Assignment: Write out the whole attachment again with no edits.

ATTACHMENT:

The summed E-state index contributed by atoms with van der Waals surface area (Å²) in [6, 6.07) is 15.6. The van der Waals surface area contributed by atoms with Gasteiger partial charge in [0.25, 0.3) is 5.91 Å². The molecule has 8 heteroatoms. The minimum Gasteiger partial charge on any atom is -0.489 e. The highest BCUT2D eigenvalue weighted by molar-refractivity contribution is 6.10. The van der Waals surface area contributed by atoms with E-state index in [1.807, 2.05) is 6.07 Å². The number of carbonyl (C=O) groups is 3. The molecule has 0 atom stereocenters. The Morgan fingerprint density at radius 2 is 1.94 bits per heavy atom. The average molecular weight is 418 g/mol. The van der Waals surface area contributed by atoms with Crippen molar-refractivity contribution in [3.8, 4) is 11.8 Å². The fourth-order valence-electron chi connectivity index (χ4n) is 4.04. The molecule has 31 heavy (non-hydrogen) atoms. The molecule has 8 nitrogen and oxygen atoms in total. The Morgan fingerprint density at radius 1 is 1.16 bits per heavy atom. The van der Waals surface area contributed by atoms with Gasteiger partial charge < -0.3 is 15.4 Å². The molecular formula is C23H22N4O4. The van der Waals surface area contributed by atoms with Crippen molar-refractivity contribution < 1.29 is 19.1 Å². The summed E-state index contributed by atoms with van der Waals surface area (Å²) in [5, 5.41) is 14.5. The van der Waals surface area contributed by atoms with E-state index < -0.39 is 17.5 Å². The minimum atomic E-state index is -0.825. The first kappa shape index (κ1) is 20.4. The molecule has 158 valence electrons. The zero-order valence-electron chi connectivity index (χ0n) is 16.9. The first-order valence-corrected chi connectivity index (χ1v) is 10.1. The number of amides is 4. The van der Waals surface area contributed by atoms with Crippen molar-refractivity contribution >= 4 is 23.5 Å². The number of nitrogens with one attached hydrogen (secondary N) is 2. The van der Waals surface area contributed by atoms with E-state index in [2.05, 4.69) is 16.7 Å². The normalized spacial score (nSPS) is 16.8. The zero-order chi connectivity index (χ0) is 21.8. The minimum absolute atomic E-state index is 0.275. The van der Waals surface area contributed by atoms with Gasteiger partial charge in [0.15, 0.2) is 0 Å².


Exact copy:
The summed E-state index contributed by atoms with van der Waals surface area (Å²) in [6, 6.07) is 15.6. The van der Waals surface area contributed by atoms with Gasteiger partial charge in [0.25, 0.3) is 5.91 Å². The molecule has 8 heteroatoms. The minimum Gasteiger partial charge on any atom is -0.489 e. The highest BCUT2D eigenvalue weighted by molar-refractivity contribution is 6.10. The van der Waals surface area contributed by atoms with E-state index in [1.807, 2.05) is 6.07 Å². The number of carbonyl (C=O) groups is 3. The molecule has 0 atom stereocenters. The Morgan fingerprint density at radius 2 is 1.94 bits per heavy atom. The average molecular weight is 418 g/mol. The van der Waals surface area contributed by atoms with Crippen molar-refractivity contribution in [3.8, 4) is 11.8 Å². The fourth-order valence-electron chi connectivity index (χ4n) is 4.04. The molecule has 31 heavy (non-hydrogen) atoms. The molecule has 8 nitrogen and oxygen atoms in total. The Morgan fingerprint density at radius 1 is 1.16 bits per heavy atom. The van der Waals surface area contributed by atoms with Gasteiger partial charge < -0.3 is 15.4 Å². The molecular formula is C23H22N4O4. The van der Waals surface area contributed by atoms with Crippen molar-refractivity contribution < 1.29 is 19.1 Å². The summed E-state index contributed by atoms with van der Waals surface area (Å²) in [5, 5.41) is 14.5. The van der Waals surface area contributed by atoms with E-state index < -0.39 is 17.5 Å². The minimum atomic E-state index is -0.825. The first kappa shape index (κ1) is 20.4. The molecule has 158 valence electrons. The zero-order valence-electron chi connectivity index (χ0n) is 16.9. The first-order valence-corrected chi connectivity index (χ1v) is 10.1. The number of amides is 4. The van der Waals surface area contributed by atoms with Crippen molar-refractivity contribution >= 4 is 23.5 Å². The number of nitrogens with one attached hydrogen (secondary N) is 2. The van der Waals surface area contributed by atoms with E-state index in [2.05, 4.69) is 16.7 Å². The normalized spacial score (nSPS) is 16.8. The zero-order chi connectivity index (χ0) is 21.8. The minimum absolute atomic E-state index is 0.275. The van der Waals surface area contributed by atoms with Gasteiger partial charge in [0.15, 0.2) is 0 Å².